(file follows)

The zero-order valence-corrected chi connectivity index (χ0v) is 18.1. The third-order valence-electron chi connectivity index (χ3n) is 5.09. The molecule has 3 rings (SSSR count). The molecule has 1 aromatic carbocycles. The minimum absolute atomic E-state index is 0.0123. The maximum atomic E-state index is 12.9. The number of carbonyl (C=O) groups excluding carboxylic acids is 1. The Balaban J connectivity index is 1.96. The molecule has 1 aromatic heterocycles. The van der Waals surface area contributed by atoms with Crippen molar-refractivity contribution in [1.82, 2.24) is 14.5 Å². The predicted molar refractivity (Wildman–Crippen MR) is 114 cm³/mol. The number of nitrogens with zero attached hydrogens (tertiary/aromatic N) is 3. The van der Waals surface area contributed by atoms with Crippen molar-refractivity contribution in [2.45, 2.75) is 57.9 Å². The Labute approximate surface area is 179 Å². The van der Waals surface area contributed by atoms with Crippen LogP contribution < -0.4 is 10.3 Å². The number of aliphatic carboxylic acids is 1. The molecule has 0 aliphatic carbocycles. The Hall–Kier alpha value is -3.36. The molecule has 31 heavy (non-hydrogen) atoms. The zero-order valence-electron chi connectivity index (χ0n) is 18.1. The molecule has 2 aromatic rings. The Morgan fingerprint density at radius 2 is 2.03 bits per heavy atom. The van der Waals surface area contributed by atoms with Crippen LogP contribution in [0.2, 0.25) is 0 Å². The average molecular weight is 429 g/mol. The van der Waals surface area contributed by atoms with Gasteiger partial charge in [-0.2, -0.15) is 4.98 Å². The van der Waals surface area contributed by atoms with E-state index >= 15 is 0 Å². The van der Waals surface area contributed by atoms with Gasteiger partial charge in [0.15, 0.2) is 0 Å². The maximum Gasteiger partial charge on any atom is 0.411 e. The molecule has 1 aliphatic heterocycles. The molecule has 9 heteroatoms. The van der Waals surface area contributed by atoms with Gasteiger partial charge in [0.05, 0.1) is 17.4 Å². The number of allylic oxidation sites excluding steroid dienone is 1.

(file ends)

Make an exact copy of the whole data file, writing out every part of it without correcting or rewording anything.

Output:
The zero-order valence-corrected chi connectivity index (χ0v) is 18.1. The third-order valence-electron chi connectivity index (χ3n) is 5.09. The molecule has 3 rings (SSSR count). The molecule has 1 aromatic carbocycles. The minimum absolute atomic E-state index is 0.0123. The maximum atomic E-state index is 12.9. The number of carbonyl (C=O) groups excluding carboxylic acids is 1. The Balaban J connectivity index is 1.96. The molecule has 1 aromatic heterocycles. The van der Waals surface area contributed by atoms with Crippen molar-refractivity contribution in [1.82, 2.24) is 14.5 Å². The predicted molar refractivity (Wildman–Crippen MR) is 114 cm³/mol. The number of nitrogens with zero attached hydrogens (tertiary/aromatic N) is 3. The van der Waals surface area contributed by atoms with Crippen molar-refractivity contribution in [2.45, 2.75) is 57.9 Å². The Labute approximate surface area is 179 Å². The van der Waals surface area contributed by atoms with Crippen LogP contribution < -0.4 is 10.3 Å². The number of aliphatic carboxylic acids is 1. The molecule has 0 aliphatic carbocycles. The Hall–Kier alpha value is -3.36. The molecule has 31 heavy (non-hydrogen) atoms. The zero-order valence-electron chi connectivity index (χ0n) is 18.1. The molecule has 2 aromatic rings. The Morgan fingerprint density at radius 2 is 2.03 bits per heavy atom. The van der Waals surface area contributed by atoms with Crippen LogP contribution in [0.2, 0.25) is 0 Å². The average molecular weight is 429 g/mol. The van der Waals surface area contributed by atoms with Gasteiger partial charge in [-0.2, -0.15) is 4.98 Å². The van der Waals surface area contributed by atoms with E-state index >= 15 is 0 Å². The van der Waals surface area contributed by atoms with Gasteiger partial charge in [0.15, 0.2) is 0 Å². The maximum Gasteiger partial charge on any atom is 0.411 e. The molecule has 1 aliphatic heterocycles. The molecule has 9 heteroatoms. The van der Waals surface area contributed by atoms with Gasteiger partial charge in [0.05, 0.1) is 17.4 Å². The number of allylic oxidation sites excluding steroid dienone is 1.